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Nicotine alters food-cue reactivity via networks extending from the hypothalamus.


ABSTRACT: Obesity and smoking constitute two of the main causes of preventable deaths in the developed countries today. Many smokers motivate consumption as a means to control their body weight because smoking cessation increases the risk to gain weight. Although it is well established that nicotine reduces feeding in animals and that smoking is associated with reduced body weight in quasi-experimental studies of humans, acute nicotine effects are mixed and little is known about the brain networks supporting these effects. Thus, we investigated 26 normal-weighted never-smokers who received either nicotine (2?mg) or placebo gums following a double-blinded randomized cross-over design. We used functional magnetic resonance imaging (fMRI) to investigate reactivity to palatable food cues after both overnight fasting and following a standardized caloric intake (75?g oral glucose tolerance test (OGTT)). Participants viewed food or low-level control pictures in a block design and rated their current appetite after each block. Nicotine had a small- to medium-sized effect on subjective appetite and significantly altered food-cue reactivity in a region sensitive to caloric intake that extended from the right hypothalamus to the basal ganglia. During placebo sessions, the OGTT reduced functional coupling of this region with a 'salience network' (ie, amygdala, ventromedial prefrontal cortex) in processing of food pictures. Furthermore, nicotine reduced coupling with the nucleus accumbens and the OGTT reduced coupling with an 'interoceptive network' (ie, insula, operculum) instead. We conclude that locally restricted acute effects of nicotine in the hypothalamic area have profound effects on food-processing networks.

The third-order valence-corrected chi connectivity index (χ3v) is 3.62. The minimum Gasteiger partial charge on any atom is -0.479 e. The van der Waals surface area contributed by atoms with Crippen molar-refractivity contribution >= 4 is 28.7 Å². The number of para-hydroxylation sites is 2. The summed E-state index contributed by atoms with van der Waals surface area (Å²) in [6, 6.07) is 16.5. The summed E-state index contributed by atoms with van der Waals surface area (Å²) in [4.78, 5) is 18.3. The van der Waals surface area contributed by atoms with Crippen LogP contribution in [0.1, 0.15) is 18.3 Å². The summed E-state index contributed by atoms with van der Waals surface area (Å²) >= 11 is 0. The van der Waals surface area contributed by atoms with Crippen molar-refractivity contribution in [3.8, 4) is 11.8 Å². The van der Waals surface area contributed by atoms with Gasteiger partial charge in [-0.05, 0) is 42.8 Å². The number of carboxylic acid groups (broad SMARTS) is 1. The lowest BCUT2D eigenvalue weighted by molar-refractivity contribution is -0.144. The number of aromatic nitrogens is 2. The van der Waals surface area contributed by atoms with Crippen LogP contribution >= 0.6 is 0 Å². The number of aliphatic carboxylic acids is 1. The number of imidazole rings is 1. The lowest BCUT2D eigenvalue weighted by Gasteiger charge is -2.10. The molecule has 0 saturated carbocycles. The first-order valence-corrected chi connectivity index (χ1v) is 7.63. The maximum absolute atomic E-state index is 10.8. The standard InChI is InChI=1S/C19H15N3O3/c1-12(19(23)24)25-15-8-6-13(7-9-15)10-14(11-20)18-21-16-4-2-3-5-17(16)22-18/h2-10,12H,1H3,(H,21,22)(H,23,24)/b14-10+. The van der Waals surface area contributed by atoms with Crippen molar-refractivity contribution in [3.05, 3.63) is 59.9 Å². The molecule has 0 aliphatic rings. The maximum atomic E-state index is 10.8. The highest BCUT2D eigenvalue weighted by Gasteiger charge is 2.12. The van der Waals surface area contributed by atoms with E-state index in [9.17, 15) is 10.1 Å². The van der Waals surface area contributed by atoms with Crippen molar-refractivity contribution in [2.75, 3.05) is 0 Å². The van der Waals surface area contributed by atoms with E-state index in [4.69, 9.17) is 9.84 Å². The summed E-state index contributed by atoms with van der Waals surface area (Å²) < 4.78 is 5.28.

SUBMITTER: Kroemer NB 

PROVIDER: S-EPMC3773683 | BioStudies | 2013-01-01

REPOSITORIES: biostudies

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